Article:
Karl Barth on Totus Christus

June 18, 2014 — 5 Comments

I have been doing a little bit of study on the doctrine of totus Christus. From my viewpoint, many Catholic distinctives stem from this doctrine. The Catechism of the Catholic Church speaks of this in paragraph 795:

Christ and his Church thus together make up the “whole Christ” ( Christus totus ). The Church is one with Christ. The saints are acutely aware of this unity:

Let us rejoice then and give thanks that we have become not only Christians, but Christ himself. Do you understand and grasp, brethren, God’s grace toward us? Marvel and rejoice: we have become Christ. For if he is the head, we are the members; he and we together are the whole man . . . . the fullness of Christ then is the head and the members. But what does “head and members” mean? Christ and the Church. [St. Augustine, In Jo. ev , 21, 8: PL 35, 1568]

Our redeemer has shown himself to be one person with the holy Church whom he has taken to himself. [Pope St. Gregory the Great, Moralia in Job , praef., 14: PL 75, 525A]

Head and members form as it were one and the same mystical person. [St. Thomas Aquinas, ST III.48.2]

A reply of St. Joan of Arc to her judges sums up the faith of the holy doctors and the good sense of the believer: “About Jesus Christ and the Church, I simply know they’re just one thing, and we shouldn’t complicate the matter.”

Here is the summary paragraph that I have come up with.

Typically Protestants take the “body of Christ” to be a metaphor similar to other images the NT used to discuss the nature and function of the church. But Catholic and Orthodox theologians see 1 Corinthians 12:27 where Paul says “you are Christ’s body” as more than a mere metaphor, but a statement of reality speaking to the indissoluble relationship between Christ and his church. This has become know as the doctrine of totus Christus, which asserts the identity between Christ and his church is so complete that Christ and his church are now one and the same person. Through the Spirit, Christ is organically united to his body, the Church, so that he is with her totus Christus, caput et membra (the whole Christ, head and members). Christ and his church are not only related conceptually, but ontically and metaphysically. The two have become one singular reality.

karl_barth_1167312313122810Karl Barth and Hans Urs von Balthasar argued over the doctrine. Here is a fascinating little back-and-forth between Barth and a student on the subject.


Student: Does ‘Body of Christ’ have any sociological meaning for you?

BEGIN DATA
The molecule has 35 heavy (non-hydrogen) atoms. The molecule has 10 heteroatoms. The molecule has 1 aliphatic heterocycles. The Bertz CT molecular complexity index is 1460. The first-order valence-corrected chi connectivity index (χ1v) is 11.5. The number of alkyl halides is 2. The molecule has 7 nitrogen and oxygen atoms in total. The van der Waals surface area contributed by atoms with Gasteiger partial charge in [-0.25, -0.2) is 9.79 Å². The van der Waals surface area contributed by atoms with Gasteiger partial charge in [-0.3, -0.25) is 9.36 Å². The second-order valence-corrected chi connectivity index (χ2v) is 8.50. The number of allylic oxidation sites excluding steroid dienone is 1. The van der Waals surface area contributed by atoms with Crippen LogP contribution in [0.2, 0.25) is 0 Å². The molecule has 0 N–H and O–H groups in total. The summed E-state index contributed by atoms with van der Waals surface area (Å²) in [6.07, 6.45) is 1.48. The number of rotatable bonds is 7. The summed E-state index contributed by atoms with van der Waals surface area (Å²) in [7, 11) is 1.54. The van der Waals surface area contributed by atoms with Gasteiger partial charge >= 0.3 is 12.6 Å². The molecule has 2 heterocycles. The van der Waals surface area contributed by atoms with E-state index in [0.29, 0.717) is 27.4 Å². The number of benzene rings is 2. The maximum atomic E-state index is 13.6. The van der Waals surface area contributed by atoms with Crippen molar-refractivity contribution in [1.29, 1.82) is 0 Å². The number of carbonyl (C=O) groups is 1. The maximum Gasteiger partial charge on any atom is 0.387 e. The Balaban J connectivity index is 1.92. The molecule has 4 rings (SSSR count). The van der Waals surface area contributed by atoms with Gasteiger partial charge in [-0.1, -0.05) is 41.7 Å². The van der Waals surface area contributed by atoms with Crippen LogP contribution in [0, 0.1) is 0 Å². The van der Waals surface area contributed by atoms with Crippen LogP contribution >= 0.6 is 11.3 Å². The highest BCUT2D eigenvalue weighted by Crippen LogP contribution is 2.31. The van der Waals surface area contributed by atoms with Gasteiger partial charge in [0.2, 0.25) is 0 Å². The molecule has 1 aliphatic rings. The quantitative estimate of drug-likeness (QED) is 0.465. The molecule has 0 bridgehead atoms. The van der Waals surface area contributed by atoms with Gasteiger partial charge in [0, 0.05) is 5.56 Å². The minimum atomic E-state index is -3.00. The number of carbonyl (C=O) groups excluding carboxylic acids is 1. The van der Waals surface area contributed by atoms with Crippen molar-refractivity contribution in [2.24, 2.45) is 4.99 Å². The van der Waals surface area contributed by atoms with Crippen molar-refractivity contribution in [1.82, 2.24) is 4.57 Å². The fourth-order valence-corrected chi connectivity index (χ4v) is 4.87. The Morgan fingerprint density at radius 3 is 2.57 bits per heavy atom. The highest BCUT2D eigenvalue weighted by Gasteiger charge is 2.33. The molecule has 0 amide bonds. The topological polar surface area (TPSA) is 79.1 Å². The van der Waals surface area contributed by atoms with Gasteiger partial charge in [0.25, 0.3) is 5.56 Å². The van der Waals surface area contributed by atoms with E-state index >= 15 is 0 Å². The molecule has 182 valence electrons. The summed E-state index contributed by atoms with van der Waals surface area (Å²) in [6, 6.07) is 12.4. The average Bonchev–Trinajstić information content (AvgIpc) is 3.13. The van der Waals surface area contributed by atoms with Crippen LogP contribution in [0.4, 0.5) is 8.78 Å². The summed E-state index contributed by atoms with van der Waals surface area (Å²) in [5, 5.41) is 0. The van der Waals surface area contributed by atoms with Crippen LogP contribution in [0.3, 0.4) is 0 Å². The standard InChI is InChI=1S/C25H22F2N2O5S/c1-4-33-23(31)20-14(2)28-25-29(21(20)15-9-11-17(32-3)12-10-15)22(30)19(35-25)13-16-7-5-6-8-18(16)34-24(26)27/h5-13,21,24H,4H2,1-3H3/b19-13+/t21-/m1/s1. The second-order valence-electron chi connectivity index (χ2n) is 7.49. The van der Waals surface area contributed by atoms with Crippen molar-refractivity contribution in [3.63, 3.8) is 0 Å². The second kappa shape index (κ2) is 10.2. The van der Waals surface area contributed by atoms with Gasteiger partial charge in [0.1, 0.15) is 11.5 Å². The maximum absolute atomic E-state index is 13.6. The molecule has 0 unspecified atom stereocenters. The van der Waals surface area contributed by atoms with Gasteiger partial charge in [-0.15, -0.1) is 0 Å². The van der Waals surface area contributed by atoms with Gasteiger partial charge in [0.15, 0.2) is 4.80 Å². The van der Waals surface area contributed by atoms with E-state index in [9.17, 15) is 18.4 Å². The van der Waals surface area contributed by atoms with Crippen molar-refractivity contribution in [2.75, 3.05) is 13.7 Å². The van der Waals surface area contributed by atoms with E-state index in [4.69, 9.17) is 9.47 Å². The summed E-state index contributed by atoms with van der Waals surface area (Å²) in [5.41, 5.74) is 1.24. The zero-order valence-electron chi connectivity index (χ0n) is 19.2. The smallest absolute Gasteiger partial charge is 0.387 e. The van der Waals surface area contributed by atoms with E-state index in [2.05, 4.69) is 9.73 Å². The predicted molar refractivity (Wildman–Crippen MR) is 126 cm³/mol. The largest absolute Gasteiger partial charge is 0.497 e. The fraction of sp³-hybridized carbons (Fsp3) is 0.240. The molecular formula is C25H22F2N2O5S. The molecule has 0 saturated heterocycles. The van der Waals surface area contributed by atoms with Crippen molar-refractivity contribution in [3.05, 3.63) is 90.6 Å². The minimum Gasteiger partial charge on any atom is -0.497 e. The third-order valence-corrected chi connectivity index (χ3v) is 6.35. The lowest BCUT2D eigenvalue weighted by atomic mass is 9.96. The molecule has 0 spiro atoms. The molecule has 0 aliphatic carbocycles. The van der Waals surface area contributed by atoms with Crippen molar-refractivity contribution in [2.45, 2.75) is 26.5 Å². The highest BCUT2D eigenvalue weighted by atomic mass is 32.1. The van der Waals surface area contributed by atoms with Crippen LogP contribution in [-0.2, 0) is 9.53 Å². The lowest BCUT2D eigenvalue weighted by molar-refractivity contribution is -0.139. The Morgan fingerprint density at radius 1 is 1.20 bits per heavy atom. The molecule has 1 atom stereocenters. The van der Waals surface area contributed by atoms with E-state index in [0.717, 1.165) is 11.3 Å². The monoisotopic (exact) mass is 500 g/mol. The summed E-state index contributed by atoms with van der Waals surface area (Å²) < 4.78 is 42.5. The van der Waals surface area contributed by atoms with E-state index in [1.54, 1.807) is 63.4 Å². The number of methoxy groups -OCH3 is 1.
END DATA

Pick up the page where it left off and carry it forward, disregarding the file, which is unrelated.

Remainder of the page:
Barth: Yes, if seen Christologically.  The Church is indirectly identical with Jesus Christ.  He is not without his Body. We believe in the totus Christus, and that includes his body on earth.  But it is a living body,  so we came back to the notion of event.
Student: Is the body an event?
Barth: Yes, bodily existence is an event.
Student: Is it not dangerous to say totus Christus?
Barth: No, we are only Christ’s Body, not the head. This means that we can never have a ‘head’ of the Church on earth; this is the Roman Catholic heresy.
Student: But should we say that his body is not yet perfect?
Barth: I would rather say, ‘His body is not yet revealed.’ What we see is imperfection, but what we need is apokalypsis.”

~ Noted by Mangina, Karl Barth: Theologian of Christian Witness, 165.

Patrick Schreiner

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I teach New Testament at Western Seminary in Portland, Oregon. I am married with three children. This blog, against all wisdom, includes anything I am interested in. That includes movies, music, theology, culture, hermeneutics, the Gospels, and politics. Feel free to comment and let me know you are reading or that you have found something helpful. I reserve the right to delete unhelpful or rude comments. Many of these posts are simply things I find interesting and therefore I am not asserting I agree with everything I link to.

5 responses to Karl Barth on Totus Christus

  1. Hey Patrick! This is great. I’ve been reading up on this a little bit myself. I’m in systematic theology and historical theology classes at Moody Bible Institute and I’m fascinated by this concept. Any suggestions on where to read up further? Thanks!

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